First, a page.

Despite the Greater Toronto Area (GTA) office market ending 2014 on a healthy note, results from Avison Young’s Q1 report on the market show 2015 hasn’t started out as well.
According to report author Bill Argeropoulos, principal and practice leader of research (Canada), the GTA office market, particularly downtown Toronto, is expected to face challenges with steady, new development and looming back-fill space. As a result, a vacancy below 10 per cent is poised to increase due to various factors.
Negative absorption has resulted from leasing velocity varying across building classes and markets, which, in turn, could not counter space returning to the market.
The total availability rate sits at 12 per cent and now exceeds the level marked during the economic crisis in 2010. Meanwhile, new supply slowed below the fourth-quarter average.
While an estimated 5.9 million square feet is now under construction, supply outperforms demand by a three-to-one ratio.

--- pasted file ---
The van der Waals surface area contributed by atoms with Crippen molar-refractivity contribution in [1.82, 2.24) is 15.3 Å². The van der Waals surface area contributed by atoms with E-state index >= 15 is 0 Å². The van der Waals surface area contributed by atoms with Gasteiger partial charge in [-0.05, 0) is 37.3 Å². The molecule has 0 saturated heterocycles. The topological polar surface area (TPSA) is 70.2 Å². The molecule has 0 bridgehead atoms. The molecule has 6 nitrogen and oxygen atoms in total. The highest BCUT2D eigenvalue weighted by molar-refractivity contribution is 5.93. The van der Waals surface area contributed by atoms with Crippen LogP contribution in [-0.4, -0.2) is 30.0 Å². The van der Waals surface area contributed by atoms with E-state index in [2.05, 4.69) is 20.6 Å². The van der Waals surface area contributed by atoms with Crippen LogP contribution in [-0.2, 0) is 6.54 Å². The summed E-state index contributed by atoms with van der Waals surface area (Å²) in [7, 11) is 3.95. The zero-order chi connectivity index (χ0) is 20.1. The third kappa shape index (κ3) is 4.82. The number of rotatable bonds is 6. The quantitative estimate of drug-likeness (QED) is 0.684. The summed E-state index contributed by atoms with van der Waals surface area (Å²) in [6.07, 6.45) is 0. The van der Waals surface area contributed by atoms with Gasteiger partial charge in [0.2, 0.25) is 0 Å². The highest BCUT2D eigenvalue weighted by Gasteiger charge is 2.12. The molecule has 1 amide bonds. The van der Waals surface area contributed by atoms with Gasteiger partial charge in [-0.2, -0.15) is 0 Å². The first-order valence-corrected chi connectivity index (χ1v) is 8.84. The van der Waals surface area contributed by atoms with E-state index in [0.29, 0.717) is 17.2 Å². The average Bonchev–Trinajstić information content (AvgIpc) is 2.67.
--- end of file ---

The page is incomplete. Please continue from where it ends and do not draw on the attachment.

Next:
Looking at the downtown market, the availability and vacancy rates retreated to 9.6 and 6.5 per cent respectively, while Class A buildings hold the majority of available space.
The report suggests the best tenant opportunities in the next 36 months are related to AAA buildings and Bank towers. Vacancy in these assets is ridged at 4.7 per cent, but has climbed gradually during the development cycle to 14.2 per cent. Space is expected to fill in these prestigious buildings, along with urban intensification, expansions and consolidations.
Larger tenants are now lengthening their leases five years prior to expirations, reducing short-term occupancy costs, potentially dodging rising rental rates and heightening flexibility to house future workplace strategies.
Urban mixed-use properties remain at the forefront, with the launch of Daniels’ $700,000-million Waterfront City of the Arts project in Downtown South. The asset will provide about 322,500 square feet of office space, among other uses.
Yellow Pages leased 110,000 square feet in Downtown East, while Sun Life Financial leased 95,000 square feet in Downtown South, spurring prelease levels in downtown to 75 per cent.
Increased availability and vacancy in the suburbs was mainly a result of Target’s exit from Airport Corporate Centre in Toronto West. About 85,000 square feet could return to Scarborough, with Yellow Pages’ move from 325 Milner Avenue.
Larger suburban spaces are leasing up: McKesson Canada (76,000 square feet), Acklands-Grainger (81,000 square feet) and LexisNexis Canada (41,000 square feet).